Figure out what thing you know the least about and find someone who knows that thing inside and out. For example, my business partner and I are absolutely horrible with numbers and finances; our brains are geared more towards the abstract and creative side. If we could do one thing over, we would have immediately brought in someone who was good with numbers to make sure our books were in order. We’ve just come out of a very messy two-year period where it took a lot of time and a lot of money to untangle our QuickBooks because we didn’t fully understand what we were doing. There is power in knowing what you don’t know, but there is even more power in admitting what you don’t know. Be comfortable not having all the answers and always be open to learning.
Justin Strandlund, 2 East 8th Productions
Find people that can reveal insight into the industry you are setting out in, and seek advice from others who have already achieved success. Consider finding a mentor that can advise you on what mistakes to avoid and what opportunities you should take advantage of when they arise. The connections you build can help expose you to ideas and tools that can put you on the path to achieving your goals and add exponential value to a new entrepreneur’s career.
Than Merrill, Fortune Builders
Determining the costs to grow and scale accordingly within your budget is essential. Growing too fast and not allowing the proper time to scale will affect how well a small business can manage inventory and keep up with sales. Along with having patience in creating brand awareness and establishing yourself in the competitive market, a small business needs enough cash flow to continue to grow. Budgeting for a slow and steady incline is crucial to succeeding in the end.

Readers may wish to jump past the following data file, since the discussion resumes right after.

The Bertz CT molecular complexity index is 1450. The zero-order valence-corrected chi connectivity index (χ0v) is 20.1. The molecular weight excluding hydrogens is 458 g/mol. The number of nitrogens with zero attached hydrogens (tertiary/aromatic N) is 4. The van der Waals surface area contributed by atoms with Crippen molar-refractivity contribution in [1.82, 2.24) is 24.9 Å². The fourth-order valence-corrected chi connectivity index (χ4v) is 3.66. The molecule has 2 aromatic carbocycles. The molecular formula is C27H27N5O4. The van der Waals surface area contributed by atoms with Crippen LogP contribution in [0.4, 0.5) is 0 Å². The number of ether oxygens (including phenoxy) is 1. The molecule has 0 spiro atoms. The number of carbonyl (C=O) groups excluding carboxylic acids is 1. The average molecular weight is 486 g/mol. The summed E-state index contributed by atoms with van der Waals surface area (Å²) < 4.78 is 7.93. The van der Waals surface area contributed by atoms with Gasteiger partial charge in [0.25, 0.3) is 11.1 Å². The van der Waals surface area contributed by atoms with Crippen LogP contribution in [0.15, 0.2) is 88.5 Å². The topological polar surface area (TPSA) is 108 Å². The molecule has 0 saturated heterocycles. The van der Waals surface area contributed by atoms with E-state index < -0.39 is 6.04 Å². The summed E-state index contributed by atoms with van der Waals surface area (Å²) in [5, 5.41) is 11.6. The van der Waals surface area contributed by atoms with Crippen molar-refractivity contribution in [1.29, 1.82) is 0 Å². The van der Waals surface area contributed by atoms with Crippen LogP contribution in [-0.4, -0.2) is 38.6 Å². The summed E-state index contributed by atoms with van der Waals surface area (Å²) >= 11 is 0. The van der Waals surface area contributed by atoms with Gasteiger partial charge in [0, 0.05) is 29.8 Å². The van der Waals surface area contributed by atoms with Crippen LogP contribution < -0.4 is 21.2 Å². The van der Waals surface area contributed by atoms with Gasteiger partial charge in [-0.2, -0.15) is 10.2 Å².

Katie Lyon, Allegiance Flag Supply
Start With A Passion, Not A Goal
Start a business that you’ll be excited to work on for at least the next few years. That excitement and passion will make it easier to give it your all, push yourself out of your comfort zone and deal with the many ups and downs. There’s nothing wrong with creating milestones and financial goals for your business, but make sure you also enjoy simply working on it, or you’ll burn out trying to reach them.
Johannes Larsson, Financer
Stay In Your Lane
As someone who has run my own business for over 20 years, I can attest that trying to operate in too many lanes confuses people. Do not try to be a “jack of all trades” but rather narrow down to a niche that is exclusively yours and stay in that lane. It doesn’t mean you can’t shift or pivot or even evolve, but it does mean that you have a consistent message and brand message for your marketing.
Lorraine Bossé-Smith, Concept One LLC
Create Daily Business Intentions
Too often, entrepreneurs try to do ‘everything’ in their business each day. ‘Everything’ can mean sales, marketing, product development, finance, operations…the list can go on and on. Many entrepreneurs run themselves from one meeting to the next to the next. At the end of a long day, sometimes it feels like they didn’t accomplish anything that day. Entrepreneurs can see clear mile marketers towards their goals by intentionally focusing on specific business aspects on specific days. I call it “Category Days.” As a result, they feel more accomplished and have a deeper sense of having completed something each day.
Mark Jamnik, Enjoy Life Daily